With the growing price hike of bulk granular urea including freight cost of urea is increasing higher and higher and cumulative per ton of urea cost shall be substantially high within next five years.
Country needs currently about 2.6 million tons of fertilizer per year. The in-house production of BCIC is hardly 1.0 million tons and the production rate is rapidly diminishing due to the lack of proper maintenance for the last two decades, exodus of experienced people, lack of human planning and above all aging of plants and obsolete technology.
KAFCO plant also suffering from acute gas shortage and the country is being deprived of efficient and constant supply of Urea with minimum transport cost. (KAFCO's productivity is very good and reliable at country's need).
The on-going Shahjalal Fertilizer Factory (gas is available in that region) is expected to go for production from next June-2015. This may slightly ease the situation but again the lower productivity of the existing BCIC plants including KAFCO (due to gas shortage) shall not improve the over-all situation abruptly.
BCIC did not consider the requirements of revamping of the existing units, which would have been lucrative and most cost effective, and the installed capacity of the existing plants could have been increased considerably and the existing plants effective lives could have been increased at the same time. Many old plants of the world have increased the plant capacity and reliability through effective revamp options. India, our neighbor, has made considerable success in revamping a good number of Ammonia-Urea plants and also subsequently increasing the productivity and reliability of the plants and recovered the expenses within 2-5 years. Still Bangladesh can explore this possibility to get benefit of extra production at a cost effective revamp investment. While carrying out revamp options the owner must be in the driving seat and the pay off time may not exceed 5~6 years. This measure shall control the overall expenditure of the revamp activities and shall make the investment lucrative.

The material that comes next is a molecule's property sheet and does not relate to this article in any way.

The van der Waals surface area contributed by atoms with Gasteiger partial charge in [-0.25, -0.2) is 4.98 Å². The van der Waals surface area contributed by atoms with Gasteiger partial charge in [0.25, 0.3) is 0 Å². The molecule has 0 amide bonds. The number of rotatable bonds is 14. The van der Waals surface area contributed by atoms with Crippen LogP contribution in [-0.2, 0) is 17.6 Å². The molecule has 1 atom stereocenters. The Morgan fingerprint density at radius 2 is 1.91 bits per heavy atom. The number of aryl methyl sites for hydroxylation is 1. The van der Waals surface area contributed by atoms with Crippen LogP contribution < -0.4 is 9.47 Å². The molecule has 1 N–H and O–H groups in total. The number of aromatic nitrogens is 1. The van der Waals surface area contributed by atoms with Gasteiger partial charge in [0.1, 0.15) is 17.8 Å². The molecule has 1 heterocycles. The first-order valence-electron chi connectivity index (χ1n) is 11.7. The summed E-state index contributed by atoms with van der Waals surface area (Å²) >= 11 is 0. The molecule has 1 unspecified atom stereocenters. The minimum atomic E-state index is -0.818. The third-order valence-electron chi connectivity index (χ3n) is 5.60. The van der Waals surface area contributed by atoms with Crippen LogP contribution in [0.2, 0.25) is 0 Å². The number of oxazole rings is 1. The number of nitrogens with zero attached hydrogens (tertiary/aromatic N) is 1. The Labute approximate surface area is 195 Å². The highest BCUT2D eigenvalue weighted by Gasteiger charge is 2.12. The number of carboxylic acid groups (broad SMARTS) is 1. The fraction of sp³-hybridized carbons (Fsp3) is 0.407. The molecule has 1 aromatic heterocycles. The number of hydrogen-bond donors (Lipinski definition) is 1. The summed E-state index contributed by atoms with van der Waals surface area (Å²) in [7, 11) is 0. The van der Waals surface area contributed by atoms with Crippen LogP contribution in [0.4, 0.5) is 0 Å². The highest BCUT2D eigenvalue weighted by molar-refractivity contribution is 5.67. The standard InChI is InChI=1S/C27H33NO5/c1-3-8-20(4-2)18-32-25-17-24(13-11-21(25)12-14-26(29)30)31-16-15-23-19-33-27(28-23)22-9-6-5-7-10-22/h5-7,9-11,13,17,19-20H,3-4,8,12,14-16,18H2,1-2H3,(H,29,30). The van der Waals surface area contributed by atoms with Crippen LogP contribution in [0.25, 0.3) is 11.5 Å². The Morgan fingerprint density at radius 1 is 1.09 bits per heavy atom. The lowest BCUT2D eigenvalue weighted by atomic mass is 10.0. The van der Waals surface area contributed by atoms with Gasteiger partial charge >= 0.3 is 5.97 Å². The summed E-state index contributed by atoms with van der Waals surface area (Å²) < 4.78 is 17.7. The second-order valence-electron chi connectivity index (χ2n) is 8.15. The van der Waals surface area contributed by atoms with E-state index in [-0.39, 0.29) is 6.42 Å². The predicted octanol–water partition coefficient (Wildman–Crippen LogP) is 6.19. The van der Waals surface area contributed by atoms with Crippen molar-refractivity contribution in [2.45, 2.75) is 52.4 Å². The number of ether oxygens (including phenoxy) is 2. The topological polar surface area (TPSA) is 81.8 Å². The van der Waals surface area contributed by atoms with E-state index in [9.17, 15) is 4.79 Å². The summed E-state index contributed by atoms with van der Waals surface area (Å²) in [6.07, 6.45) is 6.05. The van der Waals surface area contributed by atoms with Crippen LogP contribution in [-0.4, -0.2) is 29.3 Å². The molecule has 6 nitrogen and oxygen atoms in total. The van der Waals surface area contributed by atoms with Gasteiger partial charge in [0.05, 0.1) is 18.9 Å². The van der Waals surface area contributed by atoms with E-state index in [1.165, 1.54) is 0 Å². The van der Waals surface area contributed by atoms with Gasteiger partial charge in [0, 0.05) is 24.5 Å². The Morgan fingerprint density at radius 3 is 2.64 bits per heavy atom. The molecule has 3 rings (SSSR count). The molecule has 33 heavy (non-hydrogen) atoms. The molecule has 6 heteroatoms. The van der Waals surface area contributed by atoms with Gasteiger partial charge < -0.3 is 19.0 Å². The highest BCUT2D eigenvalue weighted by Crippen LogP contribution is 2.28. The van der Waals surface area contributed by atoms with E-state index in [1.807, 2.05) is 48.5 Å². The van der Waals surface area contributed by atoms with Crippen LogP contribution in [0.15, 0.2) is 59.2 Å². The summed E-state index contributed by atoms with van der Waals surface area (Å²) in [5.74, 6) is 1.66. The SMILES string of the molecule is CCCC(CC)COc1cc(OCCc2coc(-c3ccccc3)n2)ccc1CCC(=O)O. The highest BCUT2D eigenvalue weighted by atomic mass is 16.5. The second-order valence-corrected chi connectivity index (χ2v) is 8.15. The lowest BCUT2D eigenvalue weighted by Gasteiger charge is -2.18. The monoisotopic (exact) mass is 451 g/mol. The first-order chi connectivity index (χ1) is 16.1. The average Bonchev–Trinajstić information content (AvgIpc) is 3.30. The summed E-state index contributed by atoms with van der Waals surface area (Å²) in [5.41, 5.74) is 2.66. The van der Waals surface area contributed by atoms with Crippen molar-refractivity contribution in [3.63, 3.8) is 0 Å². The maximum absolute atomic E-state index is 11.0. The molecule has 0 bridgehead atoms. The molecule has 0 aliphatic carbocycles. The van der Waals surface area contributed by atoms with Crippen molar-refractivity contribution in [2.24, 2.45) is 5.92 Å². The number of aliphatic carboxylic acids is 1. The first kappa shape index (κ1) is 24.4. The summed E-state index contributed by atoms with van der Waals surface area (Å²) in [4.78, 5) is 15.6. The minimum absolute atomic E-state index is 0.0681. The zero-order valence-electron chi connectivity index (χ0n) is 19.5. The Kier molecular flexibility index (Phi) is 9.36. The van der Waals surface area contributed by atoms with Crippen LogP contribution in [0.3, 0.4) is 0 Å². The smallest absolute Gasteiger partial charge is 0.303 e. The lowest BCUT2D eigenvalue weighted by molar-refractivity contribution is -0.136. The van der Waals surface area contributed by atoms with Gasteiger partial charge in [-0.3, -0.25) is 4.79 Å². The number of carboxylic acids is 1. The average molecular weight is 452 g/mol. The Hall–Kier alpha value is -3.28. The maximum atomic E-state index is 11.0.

The existing BCIC plants, UFFL and PUFF are very old and running with obsolete technology and consuming excess amount of natural gas and running with lower productivity. BCIC can think now of making a new energy efficient Ammonia-Urea plant scrapping the existing two obsolete plants. BCIC can expect to have almost double the quantity of Urea with a new modern Ammonia-Urea plant with the same consumed gas quantities.
Apart from considering the revamp options and revamp activities of the existing fertilizer plants of the existing sick plants we have to think seriously regarding the alternate available raw materials of Fertilizer Productions in the country. The prospect of utilizing natural gas further for Ammonia, Urea production is bleak and now it is proper time to search for the alternative raw materials for Fertilizer production in the country. Coal is the optimum choice for Synthetic Natural Gas (SNG), which can make our country in self-sufficiency in Fertilizer Production as well as in Power Generation.
The writer is CEO, Universal Process Engineering